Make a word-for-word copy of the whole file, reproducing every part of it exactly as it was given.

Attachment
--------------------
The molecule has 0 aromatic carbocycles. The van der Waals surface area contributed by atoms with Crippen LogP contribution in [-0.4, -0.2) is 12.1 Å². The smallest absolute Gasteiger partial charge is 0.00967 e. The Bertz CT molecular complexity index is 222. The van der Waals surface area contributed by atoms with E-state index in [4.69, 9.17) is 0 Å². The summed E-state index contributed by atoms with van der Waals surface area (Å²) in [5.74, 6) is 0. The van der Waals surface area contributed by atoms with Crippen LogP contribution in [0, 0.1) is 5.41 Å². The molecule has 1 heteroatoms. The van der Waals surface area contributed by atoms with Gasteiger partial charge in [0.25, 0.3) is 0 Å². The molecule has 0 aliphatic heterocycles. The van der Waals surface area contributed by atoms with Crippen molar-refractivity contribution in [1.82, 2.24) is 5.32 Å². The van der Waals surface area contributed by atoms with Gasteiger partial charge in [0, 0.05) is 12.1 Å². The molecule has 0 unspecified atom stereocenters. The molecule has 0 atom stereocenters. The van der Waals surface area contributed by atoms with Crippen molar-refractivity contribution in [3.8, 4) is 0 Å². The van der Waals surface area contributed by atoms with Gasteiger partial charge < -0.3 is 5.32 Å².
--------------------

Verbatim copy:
The molecule has 0 aromatic carbocycles. The van der Waals surface area contributed by atoms with Crippen LogP contribution in [-0.4, -0.2) is 12.1 Å². The smallest absolute Gasteiger partial charge is 0.00967 e. The Bertz CT molecular complexity index is 222. The van der Waals surface area contributed by atoms with E-state index in [4.69, 9.17) is 0 Å². The summed E-state index contributed by atoms with van der Waals surface area (Å²) in [5.74, 6) is 0. The van der Waals surface area contributed by atoms with Crippen LogP contribution in [0, 0.1) is 5.41 Å². The molecule has 1 heteroatoms. The van der Waals surface area contributed by atoms with Gasteiger partial charge in [0.25, 0.3) is 0 Å². The molecule has 0 aliphatic heterocycles. The van der Waals surface area contributed by atoms with Crippen molar-refractivity contribution in [1.82, 2.24) is 5.32 Å². The van der Waals surface area contributed by atoms with Gasteiger partial charge in [0, 0.05) is 12.1 Å². The molecule has 0 unspecified atom stereocenters. The molecule has 0 atom stereocenters. The van der Waals surface area contributed by atoms with Crippen molar-refractivity contribution in [3.8, 4) is 0 Å². The van der Waals surface area contributed by atoms with Gasteiger partial charge < -0.3 is 5.32 Å².